ABOUT THIS BOOK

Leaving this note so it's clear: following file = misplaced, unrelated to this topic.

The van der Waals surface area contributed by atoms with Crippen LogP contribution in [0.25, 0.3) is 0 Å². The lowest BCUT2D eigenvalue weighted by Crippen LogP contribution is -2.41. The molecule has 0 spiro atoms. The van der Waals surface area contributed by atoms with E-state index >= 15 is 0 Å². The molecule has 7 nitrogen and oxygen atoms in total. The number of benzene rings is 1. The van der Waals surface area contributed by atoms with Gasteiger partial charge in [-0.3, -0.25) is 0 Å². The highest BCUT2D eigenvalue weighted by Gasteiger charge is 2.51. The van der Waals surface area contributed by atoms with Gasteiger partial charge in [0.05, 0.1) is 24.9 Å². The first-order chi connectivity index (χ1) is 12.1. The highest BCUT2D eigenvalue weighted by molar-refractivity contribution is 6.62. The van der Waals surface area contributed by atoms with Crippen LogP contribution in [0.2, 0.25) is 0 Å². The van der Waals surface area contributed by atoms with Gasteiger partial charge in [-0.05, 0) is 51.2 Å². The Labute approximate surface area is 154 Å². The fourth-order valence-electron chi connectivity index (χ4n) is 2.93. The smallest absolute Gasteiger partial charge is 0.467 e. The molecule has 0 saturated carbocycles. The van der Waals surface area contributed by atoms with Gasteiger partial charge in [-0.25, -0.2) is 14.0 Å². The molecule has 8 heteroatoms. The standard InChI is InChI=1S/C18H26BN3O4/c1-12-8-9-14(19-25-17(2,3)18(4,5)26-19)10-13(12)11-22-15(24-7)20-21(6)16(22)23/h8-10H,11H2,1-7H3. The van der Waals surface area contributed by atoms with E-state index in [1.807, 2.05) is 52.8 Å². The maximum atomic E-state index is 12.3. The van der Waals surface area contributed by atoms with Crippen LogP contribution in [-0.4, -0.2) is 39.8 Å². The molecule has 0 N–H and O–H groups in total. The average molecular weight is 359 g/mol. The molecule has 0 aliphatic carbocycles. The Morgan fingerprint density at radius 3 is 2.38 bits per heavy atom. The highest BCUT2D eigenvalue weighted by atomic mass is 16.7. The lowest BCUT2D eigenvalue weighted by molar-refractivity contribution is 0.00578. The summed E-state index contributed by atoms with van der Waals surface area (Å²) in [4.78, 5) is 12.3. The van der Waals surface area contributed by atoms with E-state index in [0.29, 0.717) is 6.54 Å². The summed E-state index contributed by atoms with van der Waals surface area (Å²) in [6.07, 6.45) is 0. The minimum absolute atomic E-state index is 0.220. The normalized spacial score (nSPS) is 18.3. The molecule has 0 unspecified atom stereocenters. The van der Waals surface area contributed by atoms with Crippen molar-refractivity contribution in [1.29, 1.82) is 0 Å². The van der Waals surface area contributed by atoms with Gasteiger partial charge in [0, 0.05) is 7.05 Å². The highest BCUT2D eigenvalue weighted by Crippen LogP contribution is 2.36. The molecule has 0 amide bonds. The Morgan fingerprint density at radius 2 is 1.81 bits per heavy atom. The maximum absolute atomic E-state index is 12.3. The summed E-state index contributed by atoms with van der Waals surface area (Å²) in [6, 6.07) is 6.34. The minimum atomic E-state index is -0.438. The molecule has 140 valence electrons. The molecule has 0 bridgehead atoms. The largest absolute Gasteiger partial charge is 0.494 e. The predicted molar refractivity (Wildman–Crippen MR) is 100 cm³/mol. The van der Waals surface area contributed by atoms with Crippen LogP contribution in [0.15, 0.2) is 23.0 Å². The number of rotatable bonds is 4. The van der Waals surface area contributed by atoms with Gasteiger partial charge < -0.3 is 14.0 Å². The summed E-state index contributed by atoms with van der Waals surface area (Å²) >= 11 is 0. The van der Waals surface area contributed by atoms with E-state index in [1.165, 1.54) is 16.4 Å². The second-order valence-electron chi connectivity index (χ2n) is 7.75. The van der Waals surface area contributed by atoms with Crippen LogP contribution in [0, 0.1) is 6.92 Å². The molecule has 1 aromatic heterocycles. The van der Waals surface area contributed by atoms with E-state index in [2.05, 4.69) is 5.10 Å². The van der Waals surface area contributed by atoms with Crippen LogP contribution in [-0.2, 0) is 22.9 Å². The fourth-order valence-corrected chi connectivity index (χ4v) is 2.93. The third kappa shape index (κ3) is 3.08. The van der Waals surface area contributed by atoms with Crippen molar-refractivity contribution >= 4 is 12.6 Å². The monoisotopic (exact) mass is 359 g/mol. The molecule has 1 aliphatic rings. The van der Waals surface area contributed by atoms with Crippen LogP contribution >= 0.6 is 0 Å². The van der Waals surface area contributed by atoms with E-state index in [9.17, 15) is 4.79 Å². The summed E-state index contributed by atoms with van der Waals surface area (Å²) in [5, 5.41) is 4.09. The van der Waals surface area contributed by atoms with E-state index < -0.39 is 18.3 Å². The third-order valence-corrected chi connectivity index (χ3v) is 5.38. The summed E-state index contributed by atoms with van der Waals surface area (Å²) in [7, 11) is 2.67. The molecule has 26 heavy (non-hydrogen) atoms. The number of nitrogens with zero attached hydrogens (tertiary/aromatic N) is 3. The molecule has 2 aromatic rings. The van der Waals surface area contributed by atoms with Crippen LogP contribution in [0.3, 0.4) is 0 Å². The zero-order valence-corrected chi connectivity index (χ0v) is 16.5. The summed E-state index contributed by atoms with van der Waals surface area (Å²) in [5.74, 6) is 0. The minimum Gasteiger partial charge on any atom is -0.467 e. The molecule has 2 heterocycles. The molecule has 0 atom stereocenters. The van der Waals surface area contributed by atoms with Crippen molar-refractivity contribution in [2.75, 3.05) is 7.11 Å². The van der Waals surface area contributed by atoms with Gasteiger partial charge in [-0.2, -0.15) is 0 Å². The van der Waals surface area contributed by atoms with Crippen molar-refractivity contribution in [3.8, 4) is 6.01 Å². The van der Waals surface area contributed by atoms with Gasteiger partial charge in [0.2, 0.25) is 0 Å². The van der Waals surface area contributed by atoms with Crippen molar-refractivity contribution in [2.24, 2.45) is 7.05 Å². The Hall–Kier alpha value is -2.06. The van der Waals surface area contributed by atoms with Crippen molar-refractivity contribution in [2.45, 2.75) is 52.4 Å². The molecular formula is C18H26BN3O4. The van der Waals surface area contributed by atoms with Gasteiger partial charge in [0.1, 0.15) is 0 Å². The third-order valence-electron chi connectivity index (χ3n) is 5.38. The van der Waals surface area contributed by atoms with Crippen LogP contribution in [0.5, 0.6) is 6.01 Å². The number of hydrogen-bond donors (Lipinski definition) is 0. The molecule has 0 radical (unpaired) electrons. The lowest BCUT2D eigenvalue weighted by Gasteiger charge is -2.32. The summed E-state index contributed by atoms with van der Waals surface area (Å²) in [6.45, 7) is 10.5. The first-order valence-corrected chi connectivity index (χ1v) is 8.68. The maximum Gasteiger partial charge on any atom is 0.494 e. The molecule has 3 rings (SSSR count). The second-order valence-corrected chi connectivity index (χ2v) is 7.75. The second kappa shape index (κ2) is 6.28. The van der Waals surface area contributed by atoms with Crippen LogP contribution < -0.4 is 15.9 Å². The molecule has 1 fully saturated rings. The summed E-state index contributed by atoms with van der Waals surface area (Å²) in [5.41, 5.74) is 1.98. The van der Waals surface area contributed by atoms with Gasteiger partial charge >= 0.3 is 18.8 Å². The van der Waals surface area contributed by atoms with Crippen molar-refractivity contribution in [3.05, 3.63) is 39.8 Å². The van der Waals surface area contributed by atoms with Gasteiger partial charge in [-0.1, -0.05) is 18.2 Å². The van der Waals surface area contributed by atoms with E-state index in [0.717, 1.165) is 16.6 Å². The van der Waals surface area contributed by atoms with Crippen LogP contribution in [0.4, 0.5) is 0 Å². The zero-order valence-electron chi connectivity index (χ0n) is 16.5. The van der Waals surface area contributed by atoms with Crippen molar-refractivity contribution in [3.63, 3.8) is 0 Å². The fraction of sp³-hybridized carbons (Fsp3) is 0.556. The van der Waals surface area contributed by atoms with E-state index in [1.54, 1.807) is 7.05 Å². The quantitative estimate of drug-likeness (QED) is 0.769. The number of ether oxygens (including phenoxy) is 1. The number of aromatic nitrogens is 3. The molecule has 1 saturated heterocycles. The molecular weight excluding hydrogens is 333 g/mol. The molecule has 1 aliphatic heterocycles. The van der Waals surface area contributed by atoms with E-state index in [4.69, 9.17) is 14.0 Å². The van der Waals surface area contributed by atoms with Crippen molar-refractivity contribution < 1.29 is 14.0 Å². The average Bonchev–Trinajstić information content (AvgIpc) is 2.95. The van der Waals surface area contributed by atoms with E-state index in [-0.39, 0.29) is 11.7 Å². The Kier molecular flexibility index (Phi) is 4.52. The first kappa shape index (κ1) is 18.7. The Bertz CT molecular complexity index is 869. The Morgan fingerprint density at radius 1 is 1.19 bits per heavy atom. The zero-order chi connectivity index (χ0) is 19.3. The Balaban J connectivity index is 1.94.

This volume explores the varieties of relationships formed between science and civil society, at both the conceptual and institutional levels, since the late seventeenth century. It brings together general historians and historians of science with different national perspectives to confront the various ways sin which science and civil society have shaped one another in different times and places. How, when, and why did science become intertwined in the network of voluntary associations, professional groups and other institutions we understand as comprising "civil society"? How has science affected the ideology of civil society and thus the legitimacy of political authority in historical contexts as different as late eighteenth-century America, mid nineteenth-century Germany, and early twentieth-century China? How have scientists made use of the ideological links between science and civil political discourse to further their own professional ends? In contrast to much recent writing on civil society, this volume does not aim at making normative pronouncements about the role of civil society in promoting democratic polities, nor does it attempt to weigh the role of science in democracy. Instead, the essays examine how the fruitful interplay of beliefs concerning science and civil society has worked to legitimize the institutional forms of civil society and naturalize its ideologies, while at the same time giving to science its overwhelmingly powerful role in public life.